Considering how much we know women were tethered to their husbands, children, and homes in centuries past, it is exhilarating to watch Felicity Jones' Amelia Wren soar above it all in The Aeronauts (in theatres this week, on Amazon December 20). What an inspiration she must have been, piloting hot air balloons through English skies the 1860s!
Except Amelia Wren was never, sadly, a real person. Already we've heard some grumpy old men grouse about Hollywood being overly politically correct by writing a woman into the movie to replace the real-life balloon pilot Henry Tracey Coxwell — who did fly a balloon to insane heights so that his passenger, scientist James Glaisher (Eddie Redmayne), could test his theories about weather.
Why Henry Tracey Coxwell Became Amelia Wren
Sorry, Henry old chap, but director Tom Harper realizes how tired we are of watching all-male, all-white casts.
The Other Real People Amelia Wren Is Based On
They did not, however, have to invent Amelia Wren out of completely thin air. She's mostly inspired by some real women who flew balloons decades before Glaisher and Coxwell's fateful flight.
"The woman I play is inspired by Sophie Blanchard, who was a French aeronaut in the 18th century," Jones told USA Today in the same interview. "She was the first woman to fly solo and fly at night and she used to set off fireworks from her balloon. So I very much had her in my mind as I was making it."
Hot air balloons became quite the rage in the 1780s, after their invention by French brothers Joseph-Michel and Jacques-Etienne Montgolfier. According to Atlas Obscura, the first woman to fly in an untethered balloon was a widowed opera singer named Elisabeth Thible, who replaced a count who'd chickened out on his flight at the last minute in Lyon in 1784. In 1785, English actress Letitia Sage accompanied scholar George Biggin on a flight through London. They were supposed to be flown by Italian balloonist Vincent Lunardi, but the balloon wouldn't rise with three passengers, so he stepped off, leaving the inexperienced duo on their own. When Sage bent down out of sight at one point to tie part of the gate that had been left open, dirty-minded onlookers decided she was doing something else for Biggin.
Back in France, Andre-Jacques Garnerin began making it a habit of taking women into the air. His wife and student, Jeanne-Genevieve Garnerin, was actually the first woman to make a solo ascent (sorry, Sophie) in 1798, and she also was the first to jump with a parachute. Their niece Elisa later joined their acrobatic air shows.
Jean-Pierre Blanchard made his name as one of the first men to cross the English channel in a balloon (in 1785) and the first to fly a balloon in the United States (in 1793). He liked to make spectacles of his flights, launching fireworks from his balloons and dropping dogs wearing parachutes (as Amelia does in Aeronauts) to please the crowds. He invited his second wife Sophie onto his balloon in 1804 as a publicity stunt. Though she was a very timid person on the ground, she fell in love with flying immediately and piloted her first solo flight just a year later. When Jean-Pierre suffered a heart attack in the air and fell to his death in 1809, she kept on with their career.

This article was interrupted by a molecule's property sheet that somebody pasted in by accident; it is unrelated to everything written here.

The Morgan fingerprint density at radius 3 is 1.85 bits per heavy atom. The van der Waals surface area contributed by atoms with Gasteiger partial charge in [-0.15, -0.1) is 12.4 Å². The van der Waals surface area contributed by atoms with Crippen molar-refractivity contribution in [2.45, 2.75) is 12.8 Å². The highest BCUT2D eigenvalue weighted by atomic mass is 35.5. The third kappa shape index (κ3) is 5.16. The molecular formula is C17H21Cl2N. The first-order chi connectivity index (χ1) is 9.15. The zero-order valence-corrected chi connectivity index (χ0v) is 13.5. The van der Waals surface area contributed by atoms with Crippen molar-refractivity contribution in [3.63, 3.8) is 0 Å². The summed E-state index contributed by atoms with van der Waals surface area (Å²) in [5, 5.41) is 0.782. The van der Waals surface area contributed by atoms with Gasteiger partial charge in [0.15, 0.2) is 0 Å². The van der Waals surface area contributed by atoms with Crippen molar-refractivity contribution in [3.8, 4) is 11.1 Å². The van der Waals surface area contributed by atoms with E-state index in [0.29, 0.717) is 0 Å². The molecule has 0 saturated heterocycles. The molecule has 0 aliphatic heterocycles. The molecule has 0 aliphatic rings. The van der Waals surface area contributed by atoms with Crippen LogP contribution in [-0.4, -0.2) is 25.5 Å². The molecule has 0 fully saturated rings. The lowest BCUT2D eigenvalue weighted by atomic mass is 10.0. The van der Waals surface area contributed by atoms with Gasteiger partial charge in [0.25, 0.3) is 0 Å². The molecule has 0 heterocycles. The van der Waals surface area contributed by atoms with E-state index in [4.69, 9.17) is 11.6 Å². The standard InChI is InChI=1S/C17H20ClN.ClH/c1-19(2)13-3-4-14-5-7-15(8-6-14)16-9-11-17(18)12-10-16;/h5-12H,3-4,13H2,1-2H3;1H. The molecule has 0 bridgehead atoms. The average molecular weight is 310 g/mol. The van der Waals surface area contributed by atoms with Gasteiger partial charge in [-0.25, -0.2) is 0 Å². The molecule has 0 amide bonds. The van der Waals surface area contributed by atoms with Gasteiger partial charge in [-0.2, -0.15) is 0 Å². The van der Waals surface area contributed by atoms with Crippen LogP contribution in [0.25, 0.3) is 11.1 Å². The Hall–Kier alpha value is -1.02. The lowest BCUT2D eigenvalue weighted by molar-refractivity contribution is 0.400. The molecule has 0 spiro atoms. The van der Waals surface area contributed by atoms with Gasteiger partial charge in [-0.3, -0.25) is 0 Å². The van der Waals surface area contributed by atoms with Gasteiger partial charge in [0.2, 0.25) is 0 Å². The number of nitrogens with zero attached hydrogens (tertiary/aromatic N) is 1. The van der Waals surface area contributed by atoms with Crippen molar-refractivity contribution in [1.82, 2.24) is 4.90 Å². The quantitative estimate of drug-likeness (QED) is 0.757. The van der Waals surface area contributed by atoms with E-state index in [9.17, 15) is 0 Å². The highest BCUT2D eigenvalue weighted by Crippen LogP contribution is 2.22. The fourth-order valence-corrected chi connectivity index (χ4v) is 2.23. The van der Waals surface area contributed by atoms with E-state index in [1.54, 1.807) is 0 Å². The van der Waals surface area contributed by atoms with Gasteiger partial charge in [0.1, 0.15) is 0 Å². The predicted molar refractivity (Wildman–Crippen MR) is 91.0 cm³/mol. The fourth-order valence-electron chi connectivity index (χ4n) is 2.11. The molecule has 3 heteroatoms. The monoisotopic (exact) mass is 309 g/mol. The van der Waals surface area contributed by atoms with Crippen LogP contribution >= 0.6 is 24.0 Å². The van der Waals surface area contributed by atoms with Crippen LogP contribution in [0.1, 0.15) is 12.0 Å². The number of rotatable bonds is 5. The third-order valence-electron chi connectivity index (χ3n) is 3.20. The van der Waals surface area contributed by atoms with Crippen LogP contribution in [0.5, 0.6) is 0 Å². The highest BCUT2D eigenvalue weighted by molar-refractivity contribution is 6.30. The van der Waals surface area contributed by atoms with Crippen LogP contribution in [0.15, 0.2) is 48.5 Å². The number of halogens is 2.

Blanchard pushed a lot of boundaries during her career, flying at night, flying to such altitudes she passed out or almost froze, flying in a tiny boat-like basket whose sides barely reached her knees. Clearly this woman had zero fear of heights. Napoleon Bonaparte named her the Aeronaut of the Official Festivals, for which her duties seemed to be pulling off commemorative stunts for his wedding and the birth of his son. She even stayed on as Official Aeronaut of the Restoration when the monarchy took back the country.
Blanchard's lack of fear did eventually mean her demise. She set up an elaborate fireworks display for a flight from Tivoli Gardens in Paris in 1819. Shortly after she lit them, something went wrong and her balloon caught fire. Her basket landed on a nearby rooftop and tipped, tossing her to the ground and her death.
Fictional Amelia Wren made her flight more than 40 years after that horrific accident, and for a more noble purpose than entertainment of the masses (hi, Weather Channel!). Still, it's good to know her bravery and sheer love of adventure wasn't some Hollywood invention, but a spirit embodied by many women who wouldn't keep their heads out of the clouds.